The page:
Why medical kit and knowledge of how to use it is important?
This entry was posted on October 10, 2017 by
I'd like to take a minute to talk about an issue. It's an issue that is slowly picking up steam, but still hasn't reached as far as it needs to. That issue is medical knowledge and equipment.
Sometime a Gun Isn't the Most Useful Thing to Have
Over the last decade, the responsibly armed community has grown. And it's grown rapidly. These armed citizens have embraced training for their firearms. This passion for knowledge, coupled with a wealth of battle-experienced instructors has resulted in some of the best educated shooters in history.
But sometimes, your gun and the knowledge to operate it isn't all that is needed. Sometimes, your gun just isn't the most useful thing to have at the moment. That may not be terribly reassuring, but it's a harsh fact.
On the other hand, having a medical kit, even a small one, and the knowledge of how to use it and improvise could end up being lifesaving. Active shooter or terrorist incidents capture the public's imagination right now. The usefulness of medical gear during the Las Vegas shooting or the Boston bombing is self-evident. Improvised tourniquets and bandages saved lives. But medical training offers benefits far beyond defensive scenarios. Medical training benefits you during natural disasters, allowing you to triage and treat injured neighbors after a hurricane or tornado. Medical training can even benefit you after a car accident or an injury at home.
Medical training is readily available. Basic first aid courses are offered by the American Red Cross, among others, and classes on hemorrhage control can be found here (https://cms.bleedingcontrol.org/class/search) as well as from a number of reputable training companies. You may even be able to get free training through your local Community Emergency Response Team.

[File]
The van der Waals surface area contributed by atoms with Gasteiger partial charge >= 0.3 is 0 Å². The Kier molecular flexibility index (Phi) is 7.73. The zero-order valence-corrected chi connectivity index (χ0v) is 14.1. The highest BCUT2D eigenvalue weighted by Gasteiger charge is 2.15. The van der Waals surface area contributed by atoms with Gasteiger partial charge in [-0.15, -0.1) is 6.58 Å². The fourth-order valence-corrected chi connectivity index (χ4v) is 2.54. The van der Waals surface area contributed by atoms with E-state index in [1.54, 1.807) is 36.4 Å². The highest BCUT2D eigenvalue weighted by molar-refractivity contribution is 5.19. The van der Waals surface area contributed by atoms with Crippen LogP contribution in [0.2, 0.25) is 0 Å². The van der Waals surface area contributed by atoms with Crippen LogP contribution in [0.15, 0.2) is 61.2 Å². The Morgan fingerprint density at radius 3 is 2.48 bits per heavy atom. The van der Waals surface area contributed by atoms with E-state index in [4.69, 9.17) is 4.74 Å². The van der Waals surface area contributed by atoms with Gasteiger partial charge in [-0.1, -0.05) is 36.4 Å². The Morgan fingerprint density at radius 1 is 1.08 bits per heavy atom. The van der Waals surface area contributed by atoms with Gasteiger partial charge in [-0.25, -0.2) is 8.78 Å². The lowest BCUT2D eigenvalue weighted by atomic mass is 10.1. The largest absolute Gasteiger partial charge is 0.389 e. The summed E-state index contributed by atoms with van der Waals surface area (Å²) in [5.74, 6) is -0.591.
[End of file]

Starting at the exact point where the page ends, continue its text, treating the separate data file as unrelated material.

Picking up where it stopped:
Medical equipment is also readily available from many big-name manufacturers. Rainier currently carries gear from DARK and Eleven 10 here (https://www.rainierarms.com/accessories/swag/first-aid/). I highly recommend you attend a course in hemorrhage control before purchasing a kit. Kits are pricey, and having been through the class can help you determine your needs before you drop money on a kit that may not meet them. If you can't afford a full kit, at least pick up a tourniquet and holder until you can.
Please keep in mind that I'm not discouraging the carrying of a gun in any way. I'm simply trying to encourage people to think outside purely firearm training. When you sit down next year to plan your defensive training budget, please don't forget to look at medical training and equipment as well. It may save your life or someone else's.
I hope this has been helpful. If so, feel free to share. As always, Rainier Arms stands ready to help you Pursue Your Passion.